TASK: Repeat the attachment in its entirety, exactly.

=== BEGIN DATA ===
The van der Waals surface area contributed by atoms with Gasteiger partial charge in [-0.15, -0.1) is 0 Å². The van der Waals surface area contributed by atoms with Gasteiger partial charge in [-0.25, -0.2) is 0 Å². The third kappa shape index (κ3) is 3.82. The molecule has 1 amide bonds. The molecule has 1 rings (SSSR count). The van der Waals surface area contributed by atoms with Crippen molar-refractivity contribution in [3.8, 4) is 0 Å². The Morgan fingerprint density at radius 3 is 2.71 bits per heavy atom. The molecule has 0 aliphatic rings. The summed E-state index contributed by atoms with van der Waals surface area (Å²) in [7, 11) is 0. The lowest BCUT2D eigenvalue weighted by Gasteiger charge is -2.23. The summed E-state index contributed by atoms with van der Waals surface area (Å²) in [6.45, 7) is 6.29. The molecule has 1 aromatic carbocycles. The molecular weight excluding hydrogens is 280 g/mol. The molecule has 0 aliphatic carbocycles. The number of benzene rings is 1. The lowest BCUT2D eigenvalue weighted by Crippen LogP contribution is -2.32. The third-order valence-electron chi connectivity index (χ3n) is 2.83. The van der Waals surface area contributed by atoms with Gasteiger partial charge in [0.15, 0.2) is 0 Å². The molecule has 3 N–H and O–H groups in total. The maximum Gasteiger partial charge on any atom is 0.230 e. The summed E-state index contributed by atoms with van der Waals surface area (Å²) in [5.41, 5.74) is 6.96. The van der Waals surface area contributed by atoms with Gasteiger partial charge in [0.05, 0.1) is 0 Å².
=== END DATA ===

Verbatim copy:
The van der Waals surface area contributed by atoms with Gasteiger partial charge in [-0.15, -0.1) is 0 Å². The van der Waals surface area contributed by atoms with Gasteiger partial charge in [-0.25, -0.2) is 0 Å². The third kappa shape index (κ3) is 3.82. The molecule has 1 amide bonds. The molecule has 1 rings (SSSR count). The van der Waals surface area contributed by atoms with Crippen molar-refractivity contribution in [3.8, 4) is 0 Å². The Morgan fingerprint density at radius 3 is 2.71 bits per heavy atom. The molecule has 0 aliphatic rings. The summed E-state index contributed by atoms with van der Waals surface area (Å²) in [7, 11) is 0. The lowest BCUT2D eigenvalue weighted by Gasteiger charge is -2.23. The summed E-state index contributed by atoms with van der Waals surface area (Å²) in [6.45, 7) is 6.29. The molecule has 1 aromatic carbocycles. The molecular weight excluding hydrogens is 280 g/mol. The molecule has 0 aliphatic carbocycles. The number of benzene rings is 1. The lowest BCUT2D eigenvalue weighted by Crippen LogP contribution is -2.32. The third-order valence-electron chi connectivity index (χ3n) is 2.83. The van der Waals surface area contributed by atoms with Gasteiger partial charge in [0.15, 0.2) is 0 Å². The molecule has 3 N–H and O–H groups in total. The maximum Gasteiger partial charge on any atom is 0.230 e. The summed E-state index contributed by atoms with van der Waals surface area (Å²) in [5.41, 5.74) is 6.96. The van der Waals surface area contributed by atoms with Gasteiger partial charge in [0.05, 0.1) is 0 Å².